this is not really anything I've spent much time thinking about (that is not to say none, but relatively not much). I have my own opinions which are perhaps not worth sharing here. However I'd point you at the following readings
Calcium transport and calcium signaling are of basic importance in bone cells. Bone is the major store of calcium and a key regulatory organ for calcium homeostasis. Bone, in major part, responds to calcium-dependent signals from the parathyroids and ...
Advancing age and loss of bone mass and strength are closely linked. Elevated osteoblast and osteocyte apoptosis and decreased osteoblast number characterize the age-related skeletal changes in humans and rodents. Similar to other tissues, oxidative stress ...
I think this is largely a different question because your bones are in themselves an organ (just as your skin is) and what we are seeing in the valves is more akin to what we see in plaque in arteries than bone. For that subject I'd point you in the direction of glycocalyx
(I'd start on that paragraph but move to the start of the article before progressing far if you want to grasp the subject). The subject is complex and tightly interwoven with understanding endothelia and the valves are indeed related tissue (AFAIK).
Heart valves are sophisticated cellularised structures that perform a complex series of dynamic functions during each cardiac cycle. The endothelial cells (ECs) that cover both surfaces of the valve, play an important role in ensuring that the valve functions are in an optimal manner. They are...
Its important to recall that the so-called "bio-prostheses" are about as bio as your leather shoes, and have been treated with a chemical process which is different to but not unlike the process we call tanning. I would strongly recommend you read the following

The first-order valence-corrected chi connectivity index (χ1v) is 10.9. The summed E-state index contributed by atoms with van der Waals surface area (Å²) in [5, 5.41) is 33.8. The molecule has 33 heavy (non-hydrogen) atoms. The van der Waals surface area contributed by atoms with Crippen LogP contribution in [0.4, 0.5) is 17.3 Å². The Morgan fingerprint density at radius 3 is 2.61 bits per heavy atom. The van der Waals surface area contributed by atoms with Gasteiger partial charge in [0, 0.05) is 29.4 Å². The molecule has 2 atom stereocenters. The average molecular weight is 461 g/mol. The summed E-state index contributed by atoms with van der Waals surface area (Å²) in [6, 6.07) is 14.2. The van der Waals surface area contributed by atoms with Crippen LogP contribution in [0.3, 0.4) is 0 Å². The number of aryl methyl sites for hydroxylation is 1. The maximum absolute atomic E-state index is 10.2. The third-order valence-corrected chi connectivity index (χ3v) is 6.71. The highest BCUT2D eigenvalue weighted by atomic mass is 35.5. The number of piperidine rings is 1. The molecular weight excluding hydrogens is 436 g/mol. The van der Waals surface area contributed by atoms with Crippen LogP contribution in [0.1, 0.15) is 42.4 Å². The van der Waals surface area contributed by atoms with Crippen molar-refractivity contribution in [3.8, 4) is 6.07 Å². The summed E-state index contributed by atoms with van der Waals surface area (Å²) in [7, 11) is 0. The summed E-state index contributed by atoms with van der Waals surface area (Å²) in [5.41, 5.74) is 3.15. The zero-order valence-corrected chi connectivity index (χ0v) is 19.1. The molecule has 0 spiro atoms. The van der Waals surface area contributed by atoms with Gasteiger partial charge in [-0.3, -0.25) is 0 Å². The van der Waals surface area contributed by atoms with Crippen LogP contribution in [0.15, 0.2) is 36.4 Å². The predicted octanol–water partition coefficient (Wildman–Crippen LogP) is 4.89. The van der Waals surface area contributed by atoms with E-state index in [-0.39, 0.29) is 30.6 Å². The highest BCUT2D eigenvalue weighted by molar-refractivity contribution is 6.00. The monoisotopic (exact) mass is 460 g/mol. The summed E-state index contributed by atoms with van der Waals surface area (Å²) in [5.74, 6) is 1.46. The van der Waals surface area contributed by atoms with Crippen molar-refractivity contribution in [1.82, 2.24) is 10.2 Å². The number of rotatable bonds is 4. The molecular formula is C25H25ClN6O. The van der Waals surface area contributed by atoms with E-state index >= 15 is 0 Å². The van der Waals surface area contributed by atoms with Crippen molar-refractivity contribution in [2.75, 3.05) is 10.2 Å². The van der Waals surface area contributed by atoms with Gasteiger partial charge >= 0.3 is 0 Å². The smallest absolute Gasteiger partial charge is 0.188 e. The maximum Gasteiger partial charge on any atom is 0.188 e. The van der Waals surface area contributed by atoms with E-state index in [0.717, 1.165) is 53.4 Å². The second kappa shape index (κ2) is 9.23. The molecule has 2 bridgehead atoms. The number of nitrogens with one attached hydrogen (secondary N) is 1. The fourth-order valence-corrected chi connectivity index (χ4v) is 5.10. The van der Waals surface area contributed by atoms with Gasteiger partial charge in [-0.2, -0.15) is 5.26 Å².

and in particular look at SVD in the section here
If all that sounds complex I'm sure it is. I'm fortunate to have had both a long time to study this and a leg up based on my studies.
Ultimately much of the choice and the imperatives which drive it are pretty simple because we have "observation" from which we can determine statistical likelihoods. These are things like your age at time of surgery. I don't recall your age (and its not in your about section for me to look it up, but as I see it:
- you have had one OHS already (the 'valve sparing' operation)
- I suspect you're over 50 (but I don't know the ceiling of that)
So I'm going to go with the following advice:
- the further over 65 you are the more a Reslilia makes sense
- the closer you are to 50 the more a mechanical valve makes sense
those two advices are more common outside the land of th free (or "free maket direct to patient advertising land
I'm going to say that no bio-valve maker is presenting data for trials that go past 15 years (and indeed the trend is moving down). This means that "marketing data" can be more of this:
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Warfarin is painted as a bogy man by various medical practitioners because they don't have a fhukken clue how to manage it (despite papers as far back as the early 80's) and people come to harm because they simply don't comply with their directions to take their dose.
If you don't actually take a hand in managing your own health (which takes about 5 min a week and as many dollars) then you'll be a statistic.
Lastly (before you do any deep dive into my above articles (from my reference list) I recommend you grab a warm beverage, a pencil and paper and make notes in this presentation.
While a bit dated is well researched and the Dr well experienced and well intentioned.
Lastly a perspective. You don't get better from surgery, you just stop a process which was killing you. You'll swap this out for an injury which requires treatment. One type of "surgical wound" requires further surgical interventions (or cardiology interventional in the case of TAVI) and the other requires you to learn how to manage a drug. This is actually what all diabetics do, but their process is more onerous.